Last week I went to the Young People & Religion conference at Kings College London. It was an opportunity for researchers to share some of their initial findings from their work under the Religion and Society Research Programme.
The Religion and Society Research Programme is a collaborative venture between the Arts and Humanities Research Council (AHRC) and Economic and Social Research Council (ESRC)… The ProgrammeÂ started in January 2007 andÂ finishes December 2012. ItÂ has funded 75Â originalÂ projects [clickÂ here to seeÂ the full list] across the arts, humanities and social sciences in three phases, with Phase 2 focused on Youth and Religion.
It was a very interesting day with quite a diverse range of topics that were being researched. However all of it was in relation to young people and their attitude towards faith. The presentations were under various headings:
Religion and growing up in Britain 1
- Mathew Guest and Sonya Sharma (Durham University) â€“Â Religion and University Students
- Betsy Olson and Giselle Vincett (Edinburgh University) â€“Â Spirituality and Social Deprivation
Young Religious Identities
- Jasjit Singh (Leeds University) â€“Â The Transmission of Sikhism to the Next Generation
- Bereket Loul (Leeds Metropolitan University) â€“Â Young Asylum Seekersâ€™ Religious Identities
Religion and growing up in Britain 2
- Sarah-Jane Page (Durham)Â â€“Â Young Religious People and Sexuality
- Nicola Madge (Brunel) â€“Â Young Peopleâ€™s Perspectives on Religion
Christian youth now and then
- Naomi Stanton (Open University) â€“Â From Sunday Schools to Youth Work
- Peter Hopkins (Newcastle University) â€“Â Young Christian Volunteers in Latin America: What difference does the experience make?
If I’m totally honest, I was a little dissapointed with some of the presentations. Each was different and explored their topic in a variety of ways, but with only 15 minutes each I felt we didn’t really get to grips with the content of the data being presented and therefore it was difficult for the audience to try and relate it to practice. Personally, I would have liked some kind of overview in advance so I could better understand the aim of the research instead of going in cold.
Having said that, there were some really interesting things that stood out. For example, the research among university students threw up some questions about how students describe their faith affiliation. For example 52% of those researched said they were Christian, but only 40% of those Christians said they were religious. The researchers also found that the term ‘Evangelical’ was disliked by a large percentage of Christian students even though it accuratey described their position on faith. It seemed to me that among those surveyed, there was a general lack of understanding about religious terms – or a dislike of being labelled. This avoidance of labels appeared in other aspects of the day too, especially the Young People’s Perspectives on Religion session.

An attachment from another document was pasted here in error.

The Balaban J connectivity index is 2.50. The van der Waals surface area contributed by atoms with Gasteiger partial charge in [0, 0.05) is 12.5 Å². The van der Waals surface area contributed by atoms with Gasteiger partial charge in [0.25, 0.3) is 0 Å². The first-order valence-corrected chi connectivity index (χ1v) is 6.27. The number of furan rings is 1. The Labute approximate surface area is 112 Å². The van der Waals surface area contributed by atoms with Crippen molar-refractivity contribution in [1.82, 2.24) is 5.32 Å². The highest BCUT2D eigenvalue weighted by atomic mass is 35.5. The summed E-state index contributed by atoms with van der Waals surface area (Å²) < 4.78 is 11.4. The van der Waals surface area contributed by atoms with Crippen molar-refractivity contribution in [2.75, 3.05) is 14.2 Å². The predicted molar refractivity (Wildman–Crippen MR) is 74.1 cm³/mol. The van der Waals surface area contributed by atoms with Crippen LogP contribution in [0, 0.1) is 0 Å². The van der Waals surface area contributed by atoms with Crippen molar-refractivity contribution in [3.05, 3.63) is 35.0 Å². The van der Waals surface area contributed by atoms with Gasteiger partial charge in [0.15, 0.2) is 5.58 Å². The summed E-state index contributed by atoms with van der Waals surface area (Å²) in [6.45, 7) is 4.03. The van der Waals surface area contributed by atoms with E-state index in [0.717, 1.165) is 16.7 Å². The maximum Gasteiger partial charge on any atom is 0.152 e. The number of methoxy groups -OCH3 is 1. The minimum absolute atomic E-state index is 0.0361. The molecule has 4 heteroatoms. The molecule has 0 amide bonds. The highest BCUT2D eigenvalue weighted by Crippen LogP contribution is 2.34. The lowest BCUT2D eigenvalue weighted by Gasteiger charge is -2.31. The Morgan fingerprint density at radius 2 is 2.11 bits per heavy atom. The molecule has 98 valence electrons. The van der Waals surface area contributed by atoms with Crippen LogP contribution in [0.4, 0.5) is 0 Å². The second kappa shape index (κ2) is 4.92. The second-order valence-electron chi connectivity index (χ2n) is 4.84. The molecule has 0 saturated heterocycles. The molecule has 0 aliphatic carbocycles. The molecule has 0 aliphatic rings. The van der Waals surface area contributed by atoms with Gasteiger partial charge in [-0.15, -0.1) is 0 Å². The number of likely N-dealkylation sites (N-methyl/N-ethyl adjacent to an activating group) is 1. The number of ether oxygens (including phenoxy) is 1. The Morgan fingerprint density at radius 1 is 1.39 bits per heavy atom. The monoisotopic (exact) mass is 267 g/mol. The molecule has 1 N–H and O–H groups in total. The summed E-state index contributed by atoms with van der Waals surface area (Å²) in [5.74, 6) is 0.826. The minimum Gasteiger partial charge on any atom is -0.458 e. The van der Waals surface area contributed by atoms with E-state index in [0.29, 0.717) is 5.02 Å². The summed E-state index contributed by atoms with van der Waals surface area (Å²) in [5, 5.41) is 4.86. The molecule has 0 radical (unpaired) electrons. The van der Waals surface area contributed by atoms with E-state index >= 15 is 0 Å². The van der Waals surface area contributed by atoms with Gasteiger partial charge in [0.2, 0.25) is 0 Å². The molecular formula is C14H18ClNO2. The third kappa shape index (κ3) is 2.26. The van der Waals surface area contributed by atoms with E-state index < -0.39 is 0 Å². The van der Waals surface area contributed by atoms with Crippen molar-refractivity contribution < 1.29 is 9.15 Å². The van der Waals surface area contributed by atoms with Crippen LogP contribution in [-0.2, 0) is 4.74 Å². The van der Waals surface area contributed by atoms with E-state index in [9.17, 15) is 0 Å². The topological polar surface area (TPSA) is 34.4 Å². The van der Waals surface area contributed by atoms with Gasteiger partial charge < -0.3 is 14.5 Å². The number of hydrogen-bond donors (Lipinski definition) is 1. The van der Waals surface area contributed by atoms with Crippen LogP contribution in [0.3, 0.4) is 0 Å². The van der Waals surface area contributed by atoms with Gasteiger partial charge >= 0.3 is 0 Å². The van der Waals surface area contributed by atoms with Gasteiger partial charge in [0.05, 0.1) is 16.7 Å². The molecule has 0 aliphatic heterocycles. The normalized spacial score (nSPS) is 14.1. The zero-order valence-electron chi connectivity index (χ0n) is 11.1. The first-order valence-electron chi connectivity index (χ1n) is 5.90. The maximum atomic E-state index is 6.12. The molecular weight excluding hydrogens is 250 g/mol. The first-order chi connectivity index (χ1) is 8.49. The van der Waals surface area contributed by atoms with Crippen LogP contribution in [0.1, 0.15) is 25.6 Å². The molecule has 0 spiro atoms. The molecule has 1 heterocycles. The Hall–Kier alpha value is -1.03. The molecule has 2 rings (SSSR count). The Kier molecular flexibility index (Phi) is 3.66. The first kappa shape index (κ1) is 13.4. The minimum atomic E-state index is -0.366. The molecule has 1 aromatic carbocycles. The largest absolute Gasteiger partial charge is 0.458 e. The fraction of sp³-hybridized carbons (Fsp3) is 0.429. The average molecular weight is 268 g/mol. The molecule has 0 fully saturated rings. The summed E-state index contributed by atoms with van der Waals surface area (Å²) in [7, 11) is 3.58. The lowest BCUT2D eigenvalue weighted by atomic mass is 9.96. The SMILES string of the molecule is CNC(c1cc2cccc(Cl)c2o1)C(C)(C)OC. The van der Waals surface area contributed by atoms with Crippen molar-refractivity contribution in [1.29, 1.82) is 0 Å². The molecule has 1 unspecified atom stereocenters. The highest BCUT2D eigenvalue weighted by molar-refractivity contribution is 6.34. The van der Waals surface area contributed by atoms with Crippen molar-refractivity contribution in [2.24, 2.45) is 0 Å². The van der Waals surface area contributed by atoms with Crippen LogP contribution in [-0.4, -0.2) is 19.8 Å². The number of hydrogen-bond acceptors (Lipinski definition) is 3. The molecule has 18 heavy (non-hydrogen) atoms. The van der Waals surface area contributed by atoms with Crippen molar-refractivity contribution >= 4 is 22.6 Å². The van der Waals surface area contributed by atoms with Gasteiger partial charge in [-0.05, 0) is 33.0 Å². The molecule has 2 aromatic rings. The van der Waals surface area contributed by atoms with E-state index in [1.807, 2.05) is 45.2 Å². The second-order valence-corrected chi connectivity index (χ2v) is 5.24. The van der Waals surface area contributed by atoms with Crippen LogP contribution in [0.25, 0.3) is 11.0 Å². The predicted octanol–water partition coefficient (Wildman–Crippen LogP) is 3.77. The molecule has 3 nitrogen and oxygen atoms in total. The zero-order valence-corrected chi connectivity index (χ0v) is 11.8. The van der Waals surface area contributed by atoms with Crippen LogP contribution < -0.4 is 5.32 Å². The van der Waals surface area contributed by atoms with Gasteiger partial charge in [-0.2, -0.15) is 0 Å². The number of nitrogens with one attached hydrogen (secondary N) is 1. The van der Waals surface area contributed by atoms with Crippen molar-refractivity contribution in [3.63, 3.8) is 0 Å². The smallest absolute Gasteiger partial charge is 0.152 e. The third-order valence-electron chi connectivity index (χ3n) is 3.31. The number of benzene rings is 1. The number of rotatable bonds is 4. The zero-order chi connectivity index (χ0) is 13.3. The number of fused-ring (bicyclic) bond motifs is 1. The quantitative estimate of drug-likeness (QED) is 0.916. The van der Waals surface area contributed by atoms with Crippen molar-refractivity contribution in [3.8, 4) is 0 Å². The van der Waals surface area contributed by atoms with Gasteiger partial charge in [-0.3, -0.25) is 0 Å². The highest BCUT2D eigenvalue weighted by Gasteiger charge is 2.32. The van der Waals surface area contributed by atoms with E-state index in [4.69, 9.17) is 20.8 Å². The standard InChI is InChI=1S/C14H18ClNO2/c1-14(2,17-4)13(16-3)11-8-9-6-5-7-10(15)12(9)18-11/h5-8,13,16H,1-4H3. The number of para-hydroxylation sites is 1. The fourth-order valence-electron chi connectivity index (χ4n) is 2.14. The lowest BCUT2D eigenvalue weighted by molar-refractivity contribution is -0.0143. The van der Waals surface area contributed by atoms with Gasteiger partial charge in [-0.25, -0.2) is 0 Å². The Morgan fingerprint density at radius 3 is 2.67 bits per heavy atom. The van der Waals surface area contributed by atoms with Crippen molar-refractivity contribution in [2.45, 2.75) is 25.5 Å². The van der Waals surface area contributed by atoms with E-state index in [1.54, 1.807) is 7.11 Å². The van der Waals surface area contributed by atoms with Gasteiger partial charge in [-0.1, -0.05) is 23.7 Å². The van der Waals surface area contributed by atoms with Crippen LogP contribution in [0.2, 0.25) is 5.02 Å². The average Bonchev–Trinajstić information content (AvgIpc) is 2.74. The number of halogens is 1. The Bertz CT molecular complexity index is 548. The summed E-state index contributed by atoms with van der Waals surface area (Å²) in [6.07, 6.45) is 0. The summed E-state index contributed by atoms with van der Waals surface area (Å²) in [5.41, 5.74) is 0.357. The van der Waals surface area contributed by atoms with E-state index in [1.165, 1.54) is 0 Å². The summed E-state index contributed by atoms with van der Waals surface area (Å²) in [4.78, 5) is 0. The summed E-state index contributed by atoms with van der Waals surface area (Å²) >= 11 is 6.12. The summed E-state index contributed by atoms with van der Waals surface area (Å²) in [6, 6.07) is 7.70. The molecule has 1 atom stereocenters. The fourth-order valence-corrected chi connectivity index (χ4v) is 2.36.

Another interesting session was Jas Singh talking about young Sikhs search for authenticity in their faith and in their religious leaders. This also resonated with some of the specifically Christian research too and was a theme drawn out from the panel at the end of the day.
Most of the notes from the day, and hopefully further information on the research will be available on the Religion and Society website soon. So if you don’t already subscribe, make sure you check it out as collectively this research is the most ever done on young people and faith and should help inform our practice for the future.
On a similar note, if you get the chance why not attend the Youth & Policy ‘Young People and Faith: implications for youth working‘ ConferenceÂ in Leeds on 27-28th June. Although I’m speaking, don’t let it put you off! There’s some great people giving input and a good mix of practitioners and academics.